DJIA
Forecast
Signal 1900-1925
Signal 1926-1950
Signal 1951-1975
Signal 1976-2000
Signal 2001-2005
Historical Prices


S&P 500
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Signal 1976-2000
Signal 2001-2005
Historical Prices


NASDAQ
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Signal 1950-1975
Signal 1976-2000
Signal 2001-2005
Historical Prices


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7/14/06
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A 15% decline is likely this year.
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This issue of Investment Tips
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Arithmetic or Logarithmic Scale?
Proprietary Graphs, Tables and Analyses - All Rights Reserved
Our Market Timing...  Your Triple Gain !                             Backtested 100 Years !
SignalTrend
1921                                             1929             1932
1921                                             1929           1932
A
A
B
Arithmetic: Both graphs above portray the Dow Jones Industrial Average for the same time period
(1921-1932). Both graphs are accurate. However, they use different scales. Arithmetic scale (left chart) shows
an equal distance for each unit of price change. Notice that each point on the vertical scale represents a vertical
distance of 40 points, and each point  is equidistant.  However, each point represents a different percentage
movement. (A 40 point movement from 320 represents a 12.5% increase. But, a 40 point movement from 40
represents a 100% increase.) To further clarify the issue, observe the gray and green lines on the Arithmetic (left)
graph.  The gray lines portray a vertical distance on the chart for a movement in the Dow from 120 to 160. That's
a rise of 40 points (33% increase from 120). The green lines portray a vertical distance on the chart for a
movement from 240 to 320. That's a rise of 80 points (33% increase from 240). The movement illustrated in
green appears to be far stronger than the movement illustrated in gray. In fact, however, they each represent a 33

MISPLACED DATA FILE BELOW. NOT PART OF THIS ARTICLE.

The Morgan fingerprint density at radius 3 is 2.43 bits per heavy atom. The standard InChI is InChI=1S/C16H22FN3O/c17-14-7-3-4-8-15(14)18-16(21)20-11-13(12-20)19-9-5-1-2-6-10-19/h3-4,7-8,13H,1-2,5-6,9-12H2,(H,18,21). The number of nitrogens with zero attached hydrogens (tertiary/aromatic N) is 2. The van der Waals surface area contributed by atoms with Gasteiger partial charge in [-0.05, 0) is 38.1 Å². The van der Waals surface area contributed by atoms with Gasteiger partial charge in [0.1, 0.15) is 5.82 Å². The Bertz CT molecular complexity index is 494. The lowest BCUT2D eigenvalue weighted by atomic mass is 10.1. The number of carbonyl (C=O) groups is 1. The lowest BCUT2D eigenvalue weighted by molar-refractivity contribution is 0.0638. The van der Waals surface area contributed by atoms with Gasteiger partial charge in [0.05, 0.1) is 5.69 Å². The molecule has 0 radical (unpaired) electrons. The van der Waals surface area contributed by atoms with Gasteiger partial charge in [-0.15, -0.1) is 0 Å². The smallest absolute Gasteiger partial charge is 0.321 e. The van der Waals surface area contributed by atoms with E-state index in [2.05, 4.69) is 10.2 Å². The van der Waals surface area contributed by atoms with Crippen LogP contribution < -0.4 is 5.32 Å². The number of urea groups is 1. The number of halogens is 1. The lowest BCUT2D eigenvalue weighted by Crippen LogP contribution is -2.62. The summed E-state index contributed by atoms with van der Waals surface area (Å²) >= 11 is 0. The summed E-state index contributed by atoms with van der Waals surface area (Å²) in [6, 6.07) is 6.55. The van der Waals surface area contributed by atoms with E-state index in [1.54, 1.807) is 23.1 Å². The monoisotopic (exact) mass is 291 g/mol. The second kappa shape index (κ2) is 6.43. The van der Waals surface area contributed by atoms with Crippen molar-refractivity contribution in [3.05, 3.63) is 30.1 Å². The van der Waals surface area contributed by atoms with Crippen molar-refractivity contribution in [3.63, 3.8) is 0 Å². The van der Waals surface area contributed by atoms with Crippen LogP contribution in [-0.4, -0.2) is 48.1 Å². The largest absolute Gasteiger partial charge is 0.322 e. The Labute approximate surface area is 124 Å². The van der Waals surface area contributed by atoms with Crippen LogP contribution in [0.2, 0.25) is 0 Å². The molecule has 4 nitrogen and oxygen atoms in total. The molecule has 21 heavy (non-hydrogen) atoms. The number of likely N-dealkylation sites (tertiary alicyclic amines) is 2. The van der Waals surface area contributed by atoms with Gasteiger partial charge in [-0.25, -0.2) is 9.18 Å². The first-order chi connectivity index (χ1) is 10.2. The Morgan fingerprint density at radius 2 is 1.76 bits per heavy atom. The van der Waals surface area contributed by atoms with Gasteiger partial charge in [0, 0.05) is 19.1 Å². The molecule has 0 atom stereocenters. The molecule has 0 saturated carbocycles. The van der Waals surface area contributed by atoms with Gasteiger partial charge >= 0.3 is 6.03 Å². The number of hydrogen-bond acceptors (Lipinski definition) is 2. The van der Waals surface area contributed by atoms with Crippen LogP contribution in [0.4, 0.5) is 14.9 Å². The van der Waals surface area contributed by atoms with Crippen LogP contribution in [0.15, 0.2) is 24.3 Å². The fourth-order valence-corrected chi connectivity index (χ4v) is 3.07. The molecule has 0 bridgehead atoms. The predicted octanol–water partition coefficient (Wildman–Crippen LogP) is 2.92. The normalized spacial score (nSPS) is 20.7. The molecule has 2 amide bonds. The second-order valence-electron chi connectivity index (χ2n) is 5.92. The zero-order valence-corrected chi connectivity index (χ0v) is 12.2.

% movement.

Logarithmic: Logarithmic scale (right chart) shows an equal distance for equal percentage movements. For
example, a movement from 80 to 160 (100% increase) would be the same vertical distance on the Logarithmic
chart as a movement from 160 to  320 (also a 100 % increase but twice as many points).

Analysis: The arithmetic scale graph can be deceiving, especially on long term graphs. A quick glance at the
arithmetic (left) graph would lead one to believe that the market rose much faster from point B to point C than it
did from point A to point B. In fact, from B to C, the market appears to move nearly straight up (left graph).
However, a review of the Log graph (right), reveals that the rate of appreciation during period AB was very
similar to that which occurred during period BC.  Long term arithmetic graphs can subtly exaggerate the strength
of certain time periods over others.

How can I use this information?
View graphs in logarithmic scale to get a proper historical perspective of the percentage gains and losses of the
market. Investors viewing the pre-crash period in arithmetic scale would receive the mistaken impression that
the market crashed because it escalated in a dramatically accelerating upward curve that was obviously
unsustainable. To the contrary, the log scale chart indicates that the pre-crash Dow rose steadily for nine years
without a single major correction. Investors were trained by uninterrupted prosperity to place faith in the market
that it did not deserve. Nine years without a gut wrenching bear market left them unseasoned. When the bear
appeared, too many panicked and the market lost 90% of it's value.

More:
Look below to send us feedback or to see previous issues of Investment Tips.
Observations:
Arithmetic scale graphs may create a false appearance of acceleration.
● Logarithmic scale represents market movements in percentage terms.
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33%
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33%
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B
Arithmetic Scale: DJIA (1921-1932)
Logarithmic Scale: DJIA (1921-1932)